A special guest post by Global Security Consultant and Political Risk Expert, Paul Crespo.
This is the latest post in the series.
The 2014 Olympic Winter Games began today in Sochi, Russia. Numerous U.S. multinational corporations such as McDonald’s, Coca Cola, Proctor & Gamble and Visa are sponsoring or participating, and 10,000 Americans are expected to attend. But former CIA Deputy Director Michael Morell recently stated that these are the “most dangerous Olympics” he has experienced in his adult life.
So what are the risks to international businesses? And what can you do to protect yourself?
“Ring of Steel”
Because of the heightened threats and high visibility, the security precautions taken by the Russians are substantial. According to a report by the Center for Strategic and International Studies (CSIS) – the Russians have allocated $2.5 billion for security in and around Sochi – promising a “Ring of Steel” around the games.
- This includes surveillance cameras throughout all the Olympic facilities and between 40,000 and 70,000 troops and police officers in Sochi – far more than deployed by the British for the 2012 London Games.
- To protect the coastline the Ministry of Interior is deploying high speed boats, all terrain vehicles (ATVs), observation equipment and thermal imaging capabilities that can detect even the smallest rubber boats, as well as special water cannons to counter combat swimmers.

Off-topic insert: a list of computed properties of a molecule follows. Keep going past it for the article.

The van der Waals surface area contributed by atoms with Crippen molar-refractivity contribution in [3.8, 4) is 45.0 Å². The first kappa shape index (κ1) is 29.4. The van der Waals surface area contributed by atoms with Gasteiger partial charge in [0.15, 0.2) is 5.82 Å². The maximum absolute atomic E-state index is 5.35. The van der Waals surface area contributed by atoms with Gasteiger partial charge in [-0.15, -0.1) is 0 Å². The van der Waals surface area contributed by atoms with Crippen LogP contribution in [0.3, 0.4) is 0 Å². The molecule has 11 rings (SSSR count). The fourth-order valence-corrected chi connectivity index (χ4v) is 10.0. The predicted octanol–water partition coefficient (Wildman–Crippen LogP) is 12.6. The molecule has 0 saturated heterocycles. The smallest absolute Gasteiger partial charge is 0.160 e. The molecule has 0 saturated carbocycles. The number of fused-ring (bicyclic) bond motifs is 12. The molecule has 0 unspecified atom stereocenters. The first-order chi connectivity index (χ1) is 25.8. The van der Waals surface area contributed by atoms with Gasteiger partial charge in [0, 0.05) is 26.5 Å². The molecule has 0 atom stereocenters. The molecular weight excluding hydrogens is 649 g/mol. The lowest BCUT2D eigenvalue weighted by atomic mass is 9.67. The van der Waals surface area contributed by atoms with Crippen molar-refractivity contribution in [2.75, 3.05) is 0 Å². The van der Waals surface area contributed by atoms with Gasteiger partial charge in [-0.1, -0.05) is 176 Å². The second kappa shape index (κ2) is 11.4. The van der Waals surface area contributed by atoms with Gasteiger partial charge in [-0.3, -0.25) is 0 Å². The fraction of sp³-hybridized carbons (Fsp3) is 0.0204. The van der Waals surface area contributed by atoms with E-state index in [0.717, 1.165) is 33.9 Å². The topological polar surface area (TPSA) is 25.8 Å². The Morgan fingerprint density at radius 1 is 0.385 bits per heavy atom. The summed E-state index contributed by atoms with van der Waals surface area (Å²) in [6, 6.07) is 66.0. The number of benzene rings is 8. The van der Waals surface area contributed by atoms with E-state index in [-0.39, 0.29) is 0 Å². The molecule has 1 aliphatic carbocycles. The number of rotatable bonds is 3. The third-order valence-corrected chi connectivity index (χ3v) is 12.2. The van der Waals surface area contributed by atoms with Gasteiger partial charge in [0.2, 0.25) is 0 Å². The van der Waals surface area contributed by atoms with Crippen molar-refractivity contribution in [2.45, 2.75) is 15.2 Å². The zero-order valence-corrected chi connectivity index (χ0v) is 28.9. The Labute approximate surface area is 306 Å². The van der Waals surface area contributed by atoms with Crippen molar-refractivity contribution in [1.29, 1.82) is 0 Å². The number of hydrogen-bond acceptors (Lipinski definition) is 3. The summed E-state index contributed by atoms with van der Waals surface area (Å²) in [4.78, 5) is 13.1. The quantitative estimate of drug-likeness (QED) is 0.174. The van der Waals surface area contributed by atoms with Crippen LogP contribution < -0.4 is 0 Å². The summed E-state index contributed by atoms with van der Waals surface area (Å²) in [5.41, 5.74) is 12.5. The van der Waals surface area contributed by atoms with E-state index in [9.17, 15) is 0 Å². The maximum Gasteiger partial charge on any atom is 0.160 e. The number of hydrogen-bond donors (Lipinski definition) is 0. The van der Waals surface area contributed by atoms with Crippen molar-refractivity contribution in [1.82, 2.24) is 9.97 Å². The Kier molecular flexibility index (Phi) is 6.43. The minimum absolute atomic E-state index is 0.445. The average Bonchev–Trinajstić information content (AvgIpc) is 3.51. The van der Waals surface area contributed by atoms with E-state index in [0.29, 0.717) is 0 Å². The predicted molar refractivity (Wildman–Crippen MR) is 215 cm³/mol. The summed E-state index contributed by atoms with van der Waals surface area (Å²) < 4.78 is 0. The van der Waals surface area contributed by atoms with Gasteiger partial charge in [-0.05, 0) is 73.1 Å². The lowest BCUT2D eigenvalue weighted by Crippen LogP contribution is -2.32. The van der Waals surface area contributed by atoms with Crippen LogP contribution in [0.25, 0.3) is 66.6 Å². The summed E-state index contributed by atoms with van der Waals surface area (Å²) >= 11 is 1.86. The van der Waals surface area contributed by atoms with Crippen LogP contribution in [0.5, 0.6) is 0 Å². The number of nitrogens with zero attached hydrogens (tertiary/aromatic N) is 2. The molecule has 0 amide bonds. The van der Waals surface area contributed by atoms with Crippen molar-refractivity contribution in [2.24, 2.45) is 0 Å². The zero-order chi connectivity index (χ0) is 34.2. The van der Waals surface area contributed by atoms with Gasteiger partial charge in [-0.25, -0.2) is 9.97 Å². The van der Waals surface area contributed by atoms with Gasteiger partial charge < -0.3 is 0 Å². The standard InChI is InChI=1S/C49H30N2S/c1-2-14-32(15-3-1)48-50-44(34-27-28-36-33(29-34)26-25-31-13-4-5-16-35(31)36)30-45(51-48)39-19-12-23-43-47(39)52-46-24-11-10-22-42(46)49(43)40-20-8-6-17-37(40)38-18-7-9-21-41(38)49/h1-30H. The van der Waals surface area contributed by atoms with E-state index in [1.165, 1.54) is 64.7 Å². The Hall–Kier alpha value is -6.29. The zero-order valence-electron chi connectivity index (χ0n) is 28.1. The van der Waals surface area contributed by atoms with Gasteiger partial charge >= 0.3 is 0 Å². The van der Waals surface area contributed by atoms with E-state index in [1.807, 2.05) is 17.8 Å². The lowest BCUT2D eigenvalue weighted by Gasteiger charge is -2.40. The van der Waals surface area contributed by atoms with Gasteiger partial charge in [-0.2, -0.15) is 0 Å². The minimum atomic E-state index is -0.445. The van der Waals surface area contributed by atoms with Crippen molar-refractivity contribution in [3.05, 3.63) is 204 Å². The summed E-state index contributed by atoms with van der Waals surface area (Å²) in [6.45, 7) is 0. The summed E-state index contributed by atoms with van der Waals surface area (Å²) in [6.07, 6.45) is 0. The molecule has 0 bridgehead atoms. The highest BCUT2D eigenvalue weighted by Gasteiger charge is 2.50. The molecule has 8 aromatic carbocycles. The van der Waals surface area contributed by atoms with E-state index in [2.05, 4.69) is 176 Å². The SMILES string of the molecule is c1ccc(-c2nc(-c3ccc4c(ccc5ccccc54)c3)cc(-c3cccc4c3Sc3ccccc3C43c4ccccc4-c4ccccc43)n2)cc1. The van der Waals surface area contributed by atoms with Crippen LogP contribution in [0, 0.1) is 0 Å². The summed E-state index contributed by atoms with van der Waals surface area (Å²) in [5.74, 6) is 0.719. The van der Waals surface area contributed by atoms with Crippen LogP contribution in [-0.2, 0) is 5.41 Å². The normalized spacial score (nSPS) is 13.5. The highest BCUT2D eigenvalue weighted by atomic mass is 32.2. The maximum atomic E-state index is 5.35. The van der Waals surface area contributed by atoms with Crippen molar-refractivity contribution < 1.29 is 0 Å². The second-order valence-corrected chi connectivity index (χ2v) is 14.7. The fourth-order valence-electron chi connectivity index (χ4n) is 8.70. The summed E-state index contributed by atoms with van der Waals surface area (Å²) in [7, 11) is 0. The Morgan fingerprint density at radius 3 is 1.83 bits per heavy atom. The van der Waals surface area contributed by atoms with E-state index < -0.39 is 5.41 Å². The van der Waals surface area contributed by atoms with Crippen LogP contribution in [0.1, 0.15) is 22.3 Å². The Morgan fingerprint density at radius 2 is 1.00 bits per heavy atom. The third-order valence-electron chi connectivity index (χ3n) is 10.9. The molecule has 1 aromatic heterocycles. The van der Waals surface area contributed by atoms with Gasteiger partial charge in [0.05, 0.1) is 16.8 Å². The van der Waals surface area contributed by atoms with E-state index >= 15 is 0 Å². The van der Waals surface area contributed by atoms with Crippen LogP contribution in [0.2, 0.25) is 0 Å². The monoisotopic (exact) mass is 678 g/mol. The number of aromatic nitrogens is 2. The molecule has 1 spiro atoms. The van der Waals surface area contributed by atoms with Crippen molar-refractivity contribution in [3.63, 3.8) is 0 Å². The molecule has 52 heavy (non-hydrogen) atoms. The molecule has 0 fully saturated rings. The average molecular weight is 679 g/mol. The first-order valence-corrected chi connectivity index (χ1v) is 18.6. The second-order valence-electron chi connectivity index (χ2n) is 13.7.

- Overhead, flights will be restricted over the Greater Sochi area and Unmanned Aerial Vehicles (UAVs) are being used to patrol the skies over the games. Preventive actions and sweeps against potential terror groups have also been conducted.
In case of an incident a special emergency response group has been created composed of 1,500 rescue workers and firefighters with 100 high-tech vehicles, including four helicopters and five ships, and a unique fire engine with ten tons of water and two tons of foam. All this is managed by 16 new state-of-the-art fire and rescue centers.
Security experts from the U.S. and other countries, including two dozen FBI agents, are also attempting to cooperate with the Russians, but both Morell and U.S. Representative Mike Rogers, Chairman of the House Intelligence Committee, believe the Russians are not cooperating enough, and despite all the precautions, risks abound.
Many experts believe that due to the unprecedented security measures the Olympic venues themselves are fairly safe, but some are concerned about softer targets away from the Olympics such as airports, train stations or western hotels.
- While many terror groups would be keen on targeting these Olympics, a specific Islamist separatist group – the Caucusus Emirates – is openly threatening these games and recently conducted twin suicide bomber attacks in Volgograd, Russia killing 34 people.
Volgograd is 600 miles from Sochi, but a major transport hub for those traveling to the games. According to Morrell this group is “capable, dedicated and determined.” Media reports have also warned of “Black Widows,” wives of militants killed by Russian security forces, acting as suicide bombers
Cyber Threat, Privacy, Crime